Monday | Activity 1: Engage in Design Process & Activity 2: Decide on Final Deliverables from Jam
Designers and content experts joined the first Zoom meeting of the jam. Participants introduced themselves and shared their interests and expectations for the project.
To start the project and establish project definitions, the team worked on “Activity 1: Engage in Design Process.” This activity began with content experts giving a short presentation reviewing their outcomes and desires based on their research, immersing designers in the content. This presentation fostered discussions and allowed the group to outline the problem, audience, and objective (Table 1).
Table 2. Project Definitions and Deliverables
Problem: The problem represents the main issue that the team is trying to address with the project. In other words, what problem does the intended audience face when learning the content? Audience: The intended audience for the project includes the people who will use the game and in what kind of environment or setting.
Consumers have trouble understanding food labels and are perhaps overspending because of misinformation about “natural,” “organic,” and non-GMO food labels. • Moms ages 25 -40 with kids at home (do grocery shopping for the family), particular focus on lower-income shoppers • To be used possibly in large group workshops and training settings at existing Extension programs
• Short (15 minutes) and replayable rather than a one-time, longer experience.
Objectives: Objectives are the measurable change in the players of the game.
• Clarify consumers’ common misconceptions of food labels (“non - GMO,” “natural,” “organic”) • Empower consumers to make confident grocery shopping decisions based on their needs.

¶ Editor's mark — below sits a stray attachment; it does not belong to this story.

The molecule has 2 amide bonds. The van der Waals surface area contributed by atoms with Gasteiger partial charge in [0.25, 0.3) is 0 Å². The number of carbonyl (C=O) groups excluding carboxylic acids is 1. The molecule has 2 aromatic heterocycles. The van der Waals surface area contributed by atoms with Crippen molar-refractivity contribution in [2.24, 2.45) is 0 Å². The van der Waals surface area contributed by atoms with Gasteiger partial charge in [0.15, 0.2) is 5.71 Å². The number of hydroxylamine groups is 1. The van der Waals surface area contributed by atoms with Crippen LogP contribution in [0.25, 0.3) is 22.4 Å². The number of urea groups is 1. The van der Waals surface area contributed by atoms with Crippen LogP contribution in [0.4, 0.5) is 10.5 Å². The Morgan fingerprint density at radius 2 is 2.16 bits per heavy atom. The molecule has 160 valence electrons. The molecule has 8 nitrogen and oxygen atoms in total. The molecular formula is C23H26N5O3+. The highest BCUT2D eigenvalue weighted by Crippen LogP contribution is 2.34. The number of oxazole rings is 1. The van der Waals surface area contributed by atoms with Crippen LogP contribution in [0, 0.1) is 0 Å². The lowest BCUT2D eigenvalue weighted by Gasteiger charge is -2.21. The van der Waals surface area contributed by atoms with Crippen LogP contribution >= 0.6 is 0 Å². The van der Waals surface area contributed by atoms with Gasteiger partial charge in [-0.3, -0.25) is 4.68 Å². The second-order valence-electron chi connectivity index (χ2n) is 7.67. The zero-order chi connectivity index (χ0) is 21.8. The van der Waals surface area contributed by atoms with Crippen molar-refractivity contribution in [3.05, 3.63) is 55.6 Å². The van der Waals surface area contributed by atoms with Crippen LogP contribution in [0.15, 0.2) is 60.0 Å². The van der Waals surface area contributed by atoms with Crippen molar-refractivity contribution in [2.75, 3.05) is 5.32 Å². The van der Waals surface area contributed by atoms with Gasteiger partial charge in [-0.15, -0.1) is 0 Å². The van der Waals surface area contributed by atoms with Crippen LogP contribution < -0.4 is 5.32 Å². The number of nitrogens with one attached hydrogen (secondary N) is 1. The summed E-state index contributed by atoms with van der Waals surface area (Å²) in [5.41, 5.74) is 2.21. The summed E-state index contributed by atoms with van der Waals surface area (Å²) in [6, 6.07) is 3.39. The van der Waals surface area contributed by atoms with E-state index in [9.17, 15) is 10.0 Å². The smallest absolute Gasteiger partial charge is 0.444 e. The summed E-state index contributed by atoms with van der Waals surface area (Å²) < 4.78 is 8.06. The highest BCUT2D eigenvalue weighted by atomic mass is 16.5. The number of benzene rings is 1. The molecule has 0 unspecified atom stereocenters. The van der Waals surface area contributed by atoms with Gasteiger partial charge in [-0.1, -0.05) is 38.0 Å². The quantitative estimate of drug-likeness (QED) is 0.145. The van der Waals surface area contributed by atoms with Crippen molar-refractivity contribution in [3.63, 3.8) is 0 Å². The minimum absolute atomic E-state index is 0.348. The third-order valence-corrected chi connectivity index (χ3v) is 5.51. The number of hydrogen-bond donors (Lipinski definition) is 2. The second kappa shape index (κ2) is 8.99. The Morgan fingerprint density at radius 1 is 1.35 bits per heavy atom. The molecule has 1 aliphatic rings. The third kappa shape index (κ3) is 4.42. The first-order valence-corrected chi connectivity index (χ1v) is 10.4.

With the problem, intended audience, and project objectives loosely defined, the team moved into the design process. One of the designers shared the transformational design process and led the group in a discussion about the first of three steps in the transformational game design model “Describe the Change” (Table 3). The team reviewed the five key kinds of changes in people (changes in physiology, emotion, behavior, skill, and knowledge) and which were most relevant to the needs of this game. In small groups (Zoom breakout rooms), participants discussed possible changes and defined specific types of changes desired (Figure 1) . They returned to the large group and discussed the second step in design: “Define the doing.” In this step, they talked through the kinds of activities indivi duals need to do to be able to experience change, such as reading labels and comparing that information with what they already know about what can and can’t be a GMO crop. In small groups, the teams talked about the desired change, and
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